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Run To The Playoffs Can the remade Bucks hold on to a berth and end George Karl's agony?

March 31, 2003
March 31, 2003

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March 31, 2003

Baseball Preview 2003

Run To The Playoffs Can the remade Bucks hold on to a berth and end George Karl's agony?

For the last couple of years, coach George Karl has tried to make
his Milwaukee Bucks into a tougher, nastier bunch. Last month he
got an injection of just what he wanted when the team acquired
Gary Payton, the pit bull of a point guard whom Karl had once
coached in Seattle. The move would provide, Karl predicted, "the
defense we've been missing." ¶ Sure enough, there was Payton last
Friday night in New Orleans, still looking a little peculiar in a
Milwaukee uniform but playing his Glove-style D. He staked out
passing lanes, bodied up the Hornets' Baron Davis and swiped at
any other opponent who came near him. Called for a reach-in foul,
he only clamped down harder, sneering and shouting to his teammates,
"A-iigght, let's f-----' go!" It was inspirational. It was
intimidating. It was totally ineffective.

This is an article from the March 31, 2003 issue

Against a somnambulant Bucks frontcourt, the Hornets got dunk
after dunk and scored 70 first-half points en route to a 113-98
victory. The 34-year-old Payton resembled the little guy at the
bar who starts a fight only to find that his larger, meatier
buddies have slipped out the back door. As New Orleans forward
Jamal Mashburn put it, "Gary's an excellent defensive player, but
he can't go down and block shots in the paint. It has to be a
team effort."

And that's the rub for Milwaukee as it tries to hold on to the
Eastern Conference's last playoff spot (chart). Since getting
Payton from the SuperSonics--along with 6'5" Desmond Mason in
exchange for guards Ray Allen, Kevin Ollie and Ronald Murray and
a draft pick--the Bucks have been not so much a team as a
collection of talent. Milwaukee's two best players are point
guards (Payton and Sam Cassell), and its next-best ones tend to
prefer the perimeter (swingmen Mason and Michael Redd, forwards
Tim Thomas and Toni Kukoc). At week's end the undersized Bucks
had given up more points per game since the Payton trade (102.8)
than they had before it (98.3), forcing them to ratchet up their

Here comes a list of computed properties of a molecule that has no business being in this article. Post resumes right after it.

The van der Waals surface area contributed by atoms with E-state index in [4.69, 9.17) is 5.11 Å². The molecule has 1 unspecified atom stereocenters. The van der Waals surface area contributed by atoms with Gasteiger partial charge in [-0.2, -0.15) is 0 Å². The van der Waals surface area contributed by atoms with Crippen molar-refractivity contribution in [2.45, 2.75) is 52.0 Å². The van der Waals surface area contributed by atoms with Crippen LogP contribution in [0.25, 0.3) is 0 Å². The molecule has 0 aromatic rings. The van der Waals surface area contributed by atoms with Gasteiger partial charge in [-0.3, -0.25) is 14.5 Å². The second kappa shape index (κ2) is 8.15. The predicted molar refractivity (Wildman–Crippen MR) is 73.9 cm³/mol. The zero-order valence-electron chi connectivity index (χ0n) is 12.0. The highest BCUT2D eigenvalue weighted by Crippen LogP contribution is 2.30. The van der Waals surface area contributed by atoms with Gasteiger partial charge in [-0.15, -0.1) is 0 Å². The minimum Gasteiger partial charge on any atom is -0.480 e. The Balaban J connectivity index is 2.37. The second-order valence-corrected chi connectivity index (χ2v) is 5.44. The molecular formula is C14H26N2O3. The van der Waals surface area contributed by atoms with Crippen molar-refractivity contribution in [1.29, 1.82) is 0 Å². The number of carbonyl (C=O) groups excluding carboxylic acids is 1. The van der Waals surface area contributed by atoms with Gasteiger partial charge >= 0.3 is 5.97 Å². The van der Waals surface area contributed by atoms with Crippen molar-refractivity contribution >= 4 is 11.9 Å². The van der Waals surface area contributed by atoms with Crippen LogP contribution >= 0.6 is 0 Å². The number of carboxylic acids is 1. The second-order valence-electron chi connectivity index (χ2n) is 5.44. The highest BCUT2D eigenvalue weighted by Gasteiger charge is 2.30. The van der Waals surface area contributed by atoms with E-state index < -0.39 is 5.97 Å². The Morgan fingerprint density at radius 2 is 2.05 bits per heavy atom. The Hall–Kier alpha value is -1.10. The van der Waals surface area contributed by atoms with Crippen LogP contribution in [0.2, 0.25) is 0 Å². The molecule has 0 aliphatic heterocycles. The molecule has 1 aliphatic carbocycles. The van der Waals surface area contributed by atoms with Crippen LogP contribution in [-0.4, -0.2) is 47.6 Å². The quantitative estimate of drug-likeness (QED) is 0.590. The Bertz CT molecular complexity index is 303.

offense even more. That style is exactly what Karl had detested
so much in the team's pre-Payton incarnation, which he called
"soft" and derided for its shoot-first, defend-rarely mentality.

For Karl, missing the playoffs this season would be, as he puts
it, "very, very disappointing--if not devastating." He's not
exaggerating. Imagine all the worst moments of your professional
career happening in a 13-month span. Add an element of
international disgrace, put it all in the morning newspaper, and
you'd begin to approximate what the 51-year-old Karl has gone
through. He has overseen the worst nosedive in NBA regular-season
history (in a 26-game stretch last winter, Milwaukee went from
Central Division leader to lottery team), made inflammatory
remarks about the ease with which black former players seem to
get NBA coaching jobs (which were published in Esquire), failed
to guide the U.S. team to a medal at a major competition (the
unprecedented flop at last summer's world championships, in which
the U.S. lost to Argentina, Yugoslavia and Spain) and drastically
revamped a Bucks team only a year removed from the conference
finals by rubber-stamping the departure of two of its three best
players (first Glenn Robinson, traded to the Atlanta Hawks for
Kukoc and a draft choice, and then Allen).

Now Karl, whose $7 million salary is the highest among coaches in
pro sports, has less than a month to transform the new-look Bucks
into not only a playoff team but also a squad that Payton, who
will be a free agent this summer, might want to play for next
year. So far it's safe to say that GP hasn't been pricing Brewers
season tickets. His remark in late February that he would stay if